On February 24, 2021, Representative John Yarmuth of Kentucky introduced HR1319 – the American Rescue Plan of 2021. The Bill was passed by the House (pending some technical corrections) on February 27.  This bill includes a myriad of assistance plans intended to provide funding for economic recovery in the wake of the COVID-19 pandemic, including COBRA premium assistance for certain displaced workers and a temporary increase to the Dependent Care FSA maximum annual exclusion.

COBRA Premium Assistance

Section 2401 of the Bill, labeled “Preserving Health Benefits for Workers,” calls for COBRA premium relief for individuals who have experienced a loss of health coverage due to an involuntary termination of employment or reduction in hours (“assistance-eligible individuals”). Note: There is no requirement that the termination of employment or reduction in hours be related in any way to the COVID-19 pandemic. Under the proposed bill, assistance-eligible individuals will be eligible for an 85% COBRA premium subsidy, beginning the first day of the month following enactment of the bill and ending September 30, 2021. (A payment of 15% of the regular COBRA premium from the qualified beneficiary or another party other than the employer will be considered full payment of the COBRA premium).

Any assistance-eligible individuals who did not elect continuation coverage but might have done so or whose COBRA coverage ended prematurely will also have an opportunity to re-elect COBRA coverage in order to obtain the coverage at the reduced premium.  They will also be given an opportunity to make a new election within 60 days after notice is provided by the plan sponsor of their eligibility for the premium reduction.

The premium reduction for COBRA beneficiaries will continue until the earliest of the following:

  • The first date the person is eligible for coverage under “any other group health plan.” This differs from the COBRA rule that permits continuation coverage to remain in force until the individual actually becomes covered by another health plan.
  • When the maximum COBRA coverage period is exhausted (generally, 18 months after the qualifying event date, or 29 months if a total disability extension applies).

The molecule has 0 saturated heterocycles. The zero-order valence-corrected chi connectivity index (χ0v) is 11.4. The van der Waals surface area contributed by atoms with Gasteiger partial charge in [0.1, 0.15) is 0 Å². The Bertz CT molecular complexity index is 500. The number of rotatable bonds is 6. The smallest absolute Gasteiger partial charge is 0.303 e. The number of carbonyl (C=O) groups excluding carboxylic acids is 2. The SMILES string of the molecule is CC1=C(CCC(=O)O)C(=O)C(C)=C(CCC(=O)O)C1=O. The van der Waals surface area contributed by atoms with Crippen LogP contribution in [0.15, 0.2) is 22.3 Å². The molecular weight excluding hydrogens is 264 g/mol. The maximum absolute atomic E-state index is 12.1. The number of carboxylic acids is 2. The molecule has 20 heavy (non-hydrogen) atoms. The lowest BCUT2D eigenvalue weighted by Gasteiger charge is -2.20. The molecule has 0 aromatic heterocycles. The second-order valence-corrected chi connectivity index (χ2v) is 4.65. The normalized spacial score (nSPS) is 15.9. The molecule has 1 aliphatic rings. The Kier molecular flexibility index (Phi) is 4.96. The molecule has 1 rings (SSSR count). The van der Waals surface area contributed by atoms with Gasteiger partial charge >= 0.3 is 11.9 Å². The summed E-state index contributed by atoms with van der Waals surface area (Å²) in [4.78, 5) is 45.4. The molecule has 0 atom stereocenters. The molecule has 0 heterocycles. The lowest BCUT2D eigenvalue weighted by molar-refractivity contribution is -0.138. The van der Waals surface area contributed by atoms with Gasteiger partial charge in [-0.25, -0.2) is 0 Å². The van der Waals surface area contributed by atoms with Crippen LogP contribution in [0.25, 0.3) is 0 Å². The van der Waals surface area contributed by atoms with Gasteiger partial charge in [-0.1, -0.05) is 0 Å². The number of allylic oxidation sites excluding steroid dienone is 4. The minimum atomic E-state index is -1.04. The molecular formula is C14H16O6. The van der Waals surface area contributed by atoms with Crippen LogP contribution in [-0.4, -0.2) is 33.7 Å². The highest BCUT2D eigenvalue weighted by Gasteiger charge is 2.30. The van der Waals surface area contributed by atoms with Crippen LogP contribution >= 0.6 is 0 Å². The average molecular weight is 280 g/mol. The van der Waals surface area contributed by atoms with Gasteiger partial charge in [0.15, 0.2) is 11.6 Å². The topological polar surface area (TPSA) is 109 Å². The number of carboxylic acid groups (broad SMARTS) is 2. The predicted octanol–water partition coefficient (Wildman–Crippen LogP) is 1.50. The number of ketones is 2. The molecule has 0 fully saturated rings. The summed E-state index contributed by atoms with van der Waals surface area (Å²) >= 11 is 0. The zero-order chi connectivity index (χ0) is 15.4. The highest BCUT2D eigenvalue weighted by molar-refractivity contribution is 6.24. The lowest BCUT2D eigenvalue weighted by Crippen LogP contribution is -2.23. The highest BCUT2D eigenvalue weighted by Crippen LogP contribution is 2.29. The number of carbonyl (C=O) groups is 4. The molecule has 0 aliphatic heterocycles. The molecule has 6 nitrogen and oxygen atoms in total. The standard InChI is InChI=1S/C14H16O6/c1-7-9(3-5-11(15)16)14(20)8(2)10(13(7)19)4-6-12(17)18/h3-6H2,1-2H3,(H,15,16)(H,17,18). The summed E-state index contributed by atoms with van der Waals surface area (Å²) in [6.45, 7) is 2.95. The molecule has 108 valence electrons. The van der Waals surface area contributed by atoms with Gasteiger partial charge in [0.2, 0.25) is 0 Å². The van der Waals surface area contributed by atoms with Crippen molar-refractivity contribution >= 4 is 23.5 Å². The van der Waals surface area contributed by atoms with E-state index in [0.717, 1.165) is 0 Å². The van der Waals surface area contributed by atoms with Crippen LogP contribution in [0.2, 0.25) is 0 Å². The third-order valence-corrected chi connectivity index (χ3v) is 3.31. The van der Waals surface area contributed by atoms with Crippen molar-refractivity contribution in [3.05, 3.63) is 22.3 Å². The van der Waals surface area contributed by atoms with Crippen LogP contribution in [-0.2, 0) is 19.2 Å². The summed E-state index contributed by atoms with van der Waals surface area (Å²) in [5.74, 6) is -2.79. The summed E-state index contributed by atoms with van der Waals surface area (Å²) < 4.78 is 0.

In addition to the premium relief, the Bill also includes an optional provision that allows COBRA qualified beneficiaries who are eligible for premium assistance to change their health coverage elections to a lower-cost health option. The alternative coverage cannot consist solely of excepted benefits (such as a limited-purpose dental or vision benefit), a QSEHRA, or flexible spending arrangement. Employers adopting this rule must notify premium assistance individuals of their ability to change plans and allow 90 days to elect the alternative coverage.

The COBRA premium reduction will be financed by plan sponsors, who may then claim a credit against Medicare taxes payable each quarter during the relief period. If the bill passes both the House and Senate and is signed into law, the tax credit will be available beginning with the second quarter, 2021 filing (i.e., effective April 1, 2021).

A variety of notice requirements are anticipated in the Bill, and if it is passed into law, model notices and regulations will be issued by the Secretaries of Health and Human Services, Labor and Treasury following enactment.

Dependent Care FSA Exclusion Limit

The Bill (Section 9632) includes a proposed increase in the taxable income exclusion for employer-provided dependent care assistance benefits (DCAPs) that will apply to “any taxable year beginning after December 31, 2020, and before January 1, 2022.” For most taxpayers, the taxable year is the calendar year. This one-time-only relief will increase the maximum exclusion for dependent care to:

  • $10,500 (from $5,000) for a married individual filing a joint return with a spouse, as well as for a single/head of household filer; and
  • $5,250 (from $2,500) for a married individual filing separately from his or her spouse.

This optional temporary increase to the limit resolves the outstanding question  of how any carryover might affect the tax treatment of reimbursements over $5,000 (or $2,500).

In addition to the expansion of limits under DCAPs, the Bill includes an increase in the individual dependent care tax credit for the 2021 tax year, adjusts the applicable income threshold amount, and expands the definition of a “qualifying child” to a dependent who has not attained age 18 for purposes of the credit.

In Summary

The bill must pass in both the Senate and House before it reaches the desk of President Biden. At this point, the bill has not yet made its way to the Senate for consideration. The Brown & Brown Research and Compliance team will continue monitoring the situation and providing updates as they are received.

This document is provided for general information purposes only and should not be considered legal or tax advice or legal or tax opinion on any specific facts or circumstances. Readers are urged to consult their legal counsel and tax advisor concerning any legal or tax questions that may arise.

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